March 1, 2022 (LBO) – They don’t make them like they used to anymore. Senior corporate personality Sega Nagendra passed away suddenly on 28th of February 2022. Sega Nagendra was a fixture on the Sri Lankan corporate circuit. Everyone seemed to know him, and there was always positivity when his name was mentioned.
My interactions span the last 20 years, so I will leave specifics of his career and illustrious Ponnambalam Ramanathan/Arunachalam family background for others to describe in greater detail. I’ll opine on which I am qualified, the person I knew.
Relatively early in life Sega Nagendra ascended to the to the top of the Carson Cumberbatch company. This was in an era before the current ownership of the company, when it was one of many Britsh founded companies with colonial era names. Names such as Hayleys, John Keells, Aitken Spence and Carsons were among the top corporate names in Sri Lanka, and Sega Nagendra was among an elite group of executives managing those most important national champions.
Mr. Nagendra was from the old school. Unlike today’s corporate world, where there is a relentless focus on bottom line, those days there was a much different ethos. In my admittedly limited observation and study, corporations seemed somewhat like clubs. You joined, made your contributions, participated in fellowship, and then handed the reins over to the next generation.
He liked clubs and associations, and was the head of several, including in his later years the Colombo Club, Sri Lanka’s most important business club. I remember many an occasion where I was his guest at events with important national personalities. He seemed to like having me there and I was always touched by the invitations and being seated with him at the head table.
Sega Nagendra always wanted to contribute. He was a part of countless businesses either as a founder, director, advisor or mentor. There are literally too many to mention thus the listing of those more appropriate for another article. He partnered with people from across the whole spectrum of the business world. He always had a hand in many places, helping where he could to develop a business. He would just pick up the phone and call.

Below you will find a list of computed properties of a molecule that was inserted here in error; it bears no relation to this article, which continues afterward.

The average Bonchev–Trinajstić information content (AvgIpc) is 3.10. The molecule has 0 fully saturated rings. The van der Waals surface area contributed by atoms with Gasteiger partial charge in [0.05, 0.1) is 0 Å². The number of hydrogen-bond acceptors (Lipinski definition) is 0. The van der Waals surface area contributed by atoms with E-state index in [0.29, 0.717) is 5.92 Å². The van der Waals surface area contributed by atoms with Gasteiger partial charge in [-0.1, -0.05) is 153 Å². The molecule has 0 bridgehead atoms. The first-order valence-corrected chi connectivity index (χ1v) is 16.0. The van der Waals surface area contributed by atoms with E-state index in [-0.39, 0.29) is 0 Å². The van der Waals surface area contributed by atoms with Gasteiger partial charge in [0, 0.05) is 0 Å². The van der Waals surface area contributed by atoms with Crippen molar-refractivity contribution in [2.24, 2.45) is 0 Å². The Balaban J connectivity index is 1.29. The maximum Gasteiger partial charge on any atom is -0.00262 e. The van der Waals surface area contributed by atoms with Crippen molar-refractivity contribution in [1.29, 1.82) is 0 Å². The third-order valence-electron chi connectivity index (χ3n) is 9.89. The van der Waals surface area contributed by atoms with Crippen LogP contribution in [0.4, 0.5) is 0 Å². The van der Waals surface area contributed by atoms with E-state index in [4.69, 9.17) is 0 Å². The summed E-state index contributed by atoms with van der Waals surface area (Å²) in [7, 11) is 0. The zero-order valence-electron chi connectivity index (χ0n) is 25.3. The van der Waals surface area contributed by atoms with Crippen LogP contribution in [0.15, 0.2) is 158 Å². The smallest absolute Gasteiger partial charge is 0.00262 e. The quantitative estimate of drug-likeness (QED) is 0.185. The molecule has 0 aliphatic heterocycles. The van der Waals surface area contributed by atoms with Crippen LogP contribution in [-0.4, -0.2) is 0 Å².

One of the things I will most remember about Uncle Sega is the fellowship. He seemed to love the interaction with people up and down the business world. He was always dining and conversing with friends, peers, or even new people to whom he had just been acquainted. He was inquisitive, always asking questions, and then giving feedback based on his own experiences.
In today’s world an outside observer might think that Sega Nagendra was a networker, however in my observation he was just having fun. Money never seemed to be an interest. There was no agenda, deal, sale, or even purpose to the interactions. He just seemed to like to have them, to enjoy peoples company, learn new things, or just offer his advice. This was not networking, it was fellowship, which made the interactions more genuine.
Mr. Nagendra seemed interested in the next generation. In my interactions he always wanted to know what I was up to professionally, what my thoughts were in areas of my expertise. He liked to see young people doing well, moving forward. Lucky for him he lived to see his son Prashan do well and move forward as a self made IT entrepreneur, who has employed and helped develop hundreds of young IT professionals over the last 20 years. The slow and steady growth of eFutures into a significant entity gave him a great sense of pride, which he would unknowingly wear on his sleeve. He was never playing poker with his feelings, his joy was there for all to see.
As cruel as life often-times seems to be, this happiness was balanced by the early death of his daughter Kshirabdhi, a past pupil of Ladies College who was an educator living in the UK. The love that he had for his children was immense, and so seemed the pain he felt when one departed too soon. Such is the journey of life.
Sega Nagendra is suddenly gone, having lived a full and rich life. He was blessed with a long marriage to wife Sarala, admirable children, and two grandsons Karnan and Suhit. He excelled in his field, loved and was loved by family, worked honorably, helped people advance, and lived a contented existence. He was a soft, kind and decent man, who lived a life of example.